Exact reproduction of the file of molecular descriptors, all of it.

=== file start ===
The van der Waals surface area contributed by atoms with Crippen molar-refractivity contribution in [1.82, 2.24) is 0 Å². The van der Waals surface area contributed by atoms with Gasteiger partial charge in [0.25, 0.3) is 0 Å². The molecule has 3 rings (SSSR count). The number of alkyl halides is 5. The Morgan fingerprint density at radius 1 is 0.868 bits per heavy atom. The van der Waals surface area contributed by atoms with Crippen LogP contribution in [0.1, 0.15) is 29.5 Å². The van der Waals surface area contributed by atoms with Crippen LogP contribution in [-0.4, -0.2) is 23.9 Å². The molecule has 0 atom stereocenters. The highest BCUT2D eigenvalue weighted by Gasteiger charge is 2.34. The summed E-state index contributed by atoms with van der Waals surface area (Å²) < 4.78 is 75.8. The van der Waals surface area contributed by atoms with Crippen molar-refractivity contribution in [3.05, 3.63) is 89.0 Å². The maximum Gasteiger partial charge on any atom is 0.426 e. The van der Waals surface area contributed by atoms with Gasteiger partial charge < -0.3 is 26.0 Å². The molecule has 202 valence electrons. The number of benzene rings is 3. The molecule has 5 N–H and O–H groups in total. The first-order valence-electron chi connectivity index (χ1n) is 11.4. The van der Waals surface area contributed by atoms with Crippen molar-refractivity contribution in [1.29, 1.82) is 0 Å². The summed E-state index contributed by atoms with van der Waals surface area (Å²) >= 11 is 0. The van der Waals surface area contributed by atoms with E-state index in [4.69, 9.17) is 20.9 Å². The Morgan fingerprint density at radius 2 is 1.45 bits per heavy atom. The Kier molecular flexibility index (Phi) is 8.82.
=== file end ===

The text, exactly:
The van der Waals surface area contributed by atoms with Crippen molar-refractivity contribution in [1.82, 2.24) is 0 Å². The van der Waals surface area contributed by atoms with Gasteiger partial charge in [0.25, 0.3) is 0 Å². The molecule has 3 rings (SSSR count). The number of alkyl halides is 5. The Morgan fingerprint density at radius 1 is 0.868 bits per heavy atom. The van der Waals surface area contributed by atoms with Crippen LogP contribution in [0.1, 0.15) is 29.5 Å². The van der Waals surface area contributed by atoms with Crippen LogP contribution in [-0.4, -0.2) is 23.9 Å². The molecule has 0 atom stereocenters. The highest BCUT2D eigenvalue weighted by Gasteiger charge is 2.34. The summed E-state index contributed by atoms with van der Waals surface area (Å²) < 4.78 is 75.8. The van der Waals surface area contributed by atoms with Crippen molar-refractivity contribution in [3.05, 3.63) is 89.0 Å². The maximum Gasteiger partial charge on any atom is 0.426 e. The van der Waals surface area contributed by atoms with Gasteiger partial charge < -0.3 is 26.0 Å². The molecule has 202 valence electrons. The number of benzene rings is 3. The molecule has 5 N–H and O–H groups in total. The first-order valence-electron chi connectivity index (χ1n) is 11.4. The van der Waals surface area contributed by atoms with Crippen molar-refractivity contribution in [1.29, 1.82) is 0 Å². The summed E-state index contributed by atoms with van der Waals surface area (Å²) >= 11 is 0. The van der Waals surface area contributed by atoms with E-state index in [4.69, 9.17) is 20.9 Å². The Morgan fingerprint density at radius 2 is 1.45 bits per heavy atom. The Kier molecular flexibility index (Phi) is 8.82.